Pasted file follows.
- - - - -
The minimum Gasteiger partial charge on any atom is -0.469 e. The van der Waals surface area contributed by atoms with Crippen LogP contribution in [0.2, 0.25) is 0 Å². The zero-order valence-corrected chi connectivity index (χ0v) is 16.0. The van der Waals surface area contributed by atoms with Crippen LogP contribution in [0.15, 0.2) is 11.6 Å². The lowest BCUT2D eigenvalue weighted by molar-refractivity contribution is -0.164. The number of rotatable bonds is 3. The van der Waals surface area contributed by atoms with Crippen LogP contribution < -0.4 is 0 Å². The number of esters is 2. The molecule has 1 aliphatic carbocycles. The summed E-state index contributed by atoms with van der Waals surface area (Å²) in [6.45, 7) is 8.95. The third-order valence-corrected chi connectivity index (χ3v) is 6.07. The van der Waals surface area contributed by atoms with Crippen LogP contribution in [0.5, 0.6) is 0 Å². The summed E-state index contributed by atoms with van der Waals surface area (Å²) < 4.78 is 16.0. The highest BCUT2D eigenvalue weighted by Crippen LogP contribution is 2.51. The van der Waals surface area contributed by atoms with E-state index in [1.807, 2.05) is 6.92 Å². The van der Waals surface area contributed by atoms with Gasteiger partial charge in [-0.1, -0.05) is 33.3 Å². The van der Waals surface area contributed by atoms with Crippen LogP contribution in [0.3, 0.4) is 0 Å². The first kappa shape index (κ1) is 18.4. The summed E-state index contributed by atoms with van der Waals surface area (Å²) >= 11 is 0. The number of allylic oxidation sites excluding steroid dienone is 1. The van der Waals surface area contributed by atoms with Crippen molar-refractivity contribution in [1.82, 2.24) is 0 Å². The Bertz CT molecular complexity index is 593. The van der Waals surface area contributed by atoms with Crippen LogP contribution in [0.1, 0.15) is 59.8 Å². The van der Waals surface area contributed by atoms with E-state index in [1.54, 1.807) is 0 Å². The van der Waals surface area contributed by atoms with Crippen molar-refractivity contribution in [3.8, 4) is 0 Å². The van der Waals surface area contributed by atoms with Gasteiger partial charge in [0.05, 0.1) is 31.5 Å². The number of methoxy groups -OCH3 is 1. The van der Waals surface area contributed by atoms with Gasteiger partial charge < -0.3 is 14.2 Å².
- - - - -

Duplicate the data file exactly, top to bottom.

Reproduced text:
The minimum Gasteiger partial charge on any atom is -0.469 e. The van der Waals surface area contributed by atoms with Crippen LogP contribution in [0.2, 0.25) is 0 Å². The zero-order valence-corrected chi connectivity index (χ0v) is 16.0. The van der Waals surface area contributed by atoms with Crippen LogP contribution in [0.15, 0.2) is 11.6 Å². The lowest BCUT2D eigenvalue weighted by molar-refractivity contribution is -0.164. The number of rotatable bonds is 3. The van der Waals surface area contributed by atoms with Crippen LogP contribution < -0.4 is 0 Å². The number of esters is 2. The molecule has 1 aliphatic carbocycles. The summed E-state index contributed by atoms with van der Waals surface area (Å²) in [6.45, 7) is 8.95. The third-order valence-corrected chi connectivity index (χ3v) is 6.07. The van der Waals surface area contributed by atoms with Crippen LogP contribution in [0.5, 0.6) is 0 Å². The summed E-state index contributed by atoms with van der Waals surface area (Å²) < 4.78 is 16.0. The highest BCUT2D eigenvalue weighted by Crippen LogP contribution is 2.51. The van der Waals surface area contributed by atoms with E-state index in [1.807, 2.05) is 6.92 Å². The van der Waals surface area contributed by atoms with Gasteiger partial charge in [-0.1, -0.05) is 33.3 Å². The van der Waals surface area contributed by atoms with Crippen LogP contribution in [0.3, 0.4) is 0 Å². The first kappa shape index (κ1) is 18.4. The summed E-state index contributed by atoms with van der Waals surface area (Å²) >= 11 is 0. The number of allylic oxidation sites excluding steroid dienone is 1. The van der Waals surface area contributed by atoms with Crippen molar-refractivity contribution in [1.82, 2.24) is 0 Å². The Bertz CT molecular complexity index is 593. The van der Waals surface area contributed by atoms with Crippen LogP contribution in [0.1, 0.15) is 59.8 Å². The van der Waals surface area contributed by atoms with E-state index in [1.54, 1.807) is 0 Å². The van der Waals surface area contributed by atoms with Crippen molar-refractivity contribution in [3.8, 4) is 0 Å². The van der Waals surface area contributed by atoms with Gasteiger partial charge in [0.05, 0.1) is 31.5 Å². The number of methoxy groups -OCH3 is 1. The van der Waals surface area contributed by atoms with Gasteiger partial charge < -0.3 is 14.2 Å².